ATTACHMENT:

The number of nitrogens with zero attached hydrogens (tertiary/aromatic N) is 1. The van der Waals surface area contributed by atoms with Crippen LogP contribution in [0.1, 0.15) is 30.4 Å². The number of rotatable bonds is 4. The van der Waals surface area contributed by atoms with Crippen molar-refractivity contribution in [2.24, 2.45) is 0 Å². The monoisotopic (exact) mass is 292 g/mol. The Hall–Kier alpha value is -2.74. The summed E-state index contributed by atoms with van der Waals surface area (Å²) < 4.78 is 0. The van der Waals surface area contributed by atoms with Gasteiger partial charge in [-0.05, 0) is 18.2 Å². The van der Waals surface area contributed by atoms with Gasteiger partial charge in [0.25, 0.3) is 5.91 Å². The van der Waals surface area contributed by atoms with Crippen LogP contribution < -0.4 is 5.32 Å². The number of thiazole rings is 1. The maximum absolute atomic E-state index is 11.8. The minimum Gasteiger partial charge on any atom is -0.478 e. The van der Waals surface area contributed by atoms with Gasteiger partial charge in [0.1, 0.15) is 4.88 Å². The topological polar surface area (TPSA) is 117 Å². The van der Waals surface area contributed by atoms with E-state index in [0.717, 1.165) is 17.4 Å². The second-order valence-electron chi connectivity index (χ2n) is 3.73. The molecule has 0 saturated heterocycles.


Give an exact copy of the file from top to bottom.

The number of nitrogens with zero attached hydrogens (tertiary/aromatic N) is 1. The van der Waals surface area contributed by atoms with Crippen LogP contribution in [0.1, 0.15) is 30.4 Å². The number of rotatable bonds is 4. The van der Waals surface area contributed by atoms with Crippen molar-refractivity contribution in [2.24, 2.45) is 0 Å². The monoisotopic (exact) mass is 292 g/mol. The Hall–Kier alpha value is -2.74. The summed E-state index contributed by atoms with van der Waals surface area (Å²) < 4.78 is 0. The van der Waals surface area contributed by atoms with Gasteiger partial charge in [-0.05, 0) is 18.2 Å². The van der Waals surface area contributed by atoms with Gasteiger partial charge in [0.25, 0.3) is 5.91 Å². The van der Waals surface area contributed by atoms with Crippen LogP contribution < -0.4 is 5.32 Å². The number of thiazole rings is 1. The maximum absolute atomic E-state index is 11.8. The minimum Gasteiger partial charge on any atom is -0.478 e. The van der Waals surface area contributed by atoms with Gasteiger partial charge in [0.1, 0.15) is 4.88 Å². The topological polar surface area (TPSA) is 117 Å². The van der Waals surface area contributed by atoms with E-state index in [0.717, 1.165) is 17.4 Å². The second-order valence-electron chi connectivity index (χ2n) is 3.73. The molecule has 0 saturated heterocycles.